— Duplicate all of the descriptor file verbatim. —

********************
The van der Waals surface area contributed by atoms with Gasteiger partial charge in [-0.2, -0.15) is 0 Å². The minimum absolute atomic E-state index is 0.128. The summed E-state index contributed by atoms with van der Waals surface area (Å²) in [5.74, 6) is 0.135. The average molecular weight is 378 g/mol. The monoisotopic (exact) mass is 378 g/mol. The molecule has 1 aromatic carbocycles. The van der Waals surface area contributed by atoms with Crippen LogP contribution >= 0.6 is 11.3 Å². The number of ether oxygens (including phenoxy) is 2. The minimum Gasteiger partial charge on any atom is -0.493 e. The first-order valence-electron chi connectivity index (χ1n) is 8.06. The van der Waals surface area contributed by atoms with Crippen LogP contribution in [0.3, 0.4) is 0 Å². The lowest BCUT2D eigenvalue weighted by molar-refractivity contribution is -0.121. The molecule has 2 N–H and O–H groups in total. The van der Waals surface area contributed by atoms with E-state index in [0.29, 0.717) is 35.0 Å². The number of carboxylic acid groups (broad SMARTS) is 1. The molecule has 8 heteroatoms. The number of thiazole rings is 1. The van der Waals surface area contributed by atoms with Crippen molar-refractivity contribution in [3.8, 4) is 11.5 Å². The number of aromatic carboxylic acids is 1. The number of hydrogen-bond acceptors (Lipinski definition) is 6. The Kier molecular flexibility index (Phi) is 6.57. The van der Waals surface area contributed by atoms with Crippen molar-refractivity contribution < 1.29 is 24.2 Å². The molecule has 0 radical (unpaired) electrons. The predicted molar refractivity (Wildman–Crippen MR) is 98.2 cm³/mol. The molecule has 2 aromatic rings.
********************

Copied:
The van der Waals surface area contributed by atoms with Gasteiger partial charge in [-0.2, -0.15) is 0 Å². The minimum absolute atomic E-state index is 0.128. The summed E-state index contributed by atoms with van der Waals surface area (Å²) in [5.74, 6) is 0.135. The average molecular weight is 378 g/mol. The monoisotopic (exact) mass is 378 g/mol. The molecule has 1 aromatic carbocycles. The van der Waals surface area contributed by atoms with Crippen LogP contribution >= 0.6 is 11.3 Å². The number of ether oxygens (including phenoxy) is 2. The minimum Gasteiger partial charge on any atom is -0.493 e. The first-order valence-electron chi connectivity index (χ1n) is 8.06. The van der Waals surface area contributed by atoms with Crippen LogP contribution in [0.3, 0.4) is 0 Å². The lowest BCUT2D eigenvalue weighted by molar-refractivity contribution is -0.121. The molecule has 2 N–H and O–H groups in total. The van der Waals surface area contributed by atoms with E-state index in [0.29, 0.717) is 35.0 Å². The number of carboxylic acid groups (broad SMARTS) is 1. The molecule has 8 heteroatoms. The number of thiazole rings is 1. The van der Waals surface area contributed by atoms with Crippen molar-refractivity contribution in [3.8, 4) is 11.5 Å². The number of aromatic carboxylic acids is 1. The number of hydrogen-bond acceptors (Lipinski definition) is 6. The Kier molecular flexibility index (Phi) is 6.57. The van der Waals surface area contributed by atoms with Crippen molar-refractivity contribution < 1.29 is 24.2 Å². The molecule has 0 radical (unpaired) electrons. The predicted molar refractivity (Wildman–Crippen MR) is 98.2 cm³/mol. The molecule has 2 aromatic rings.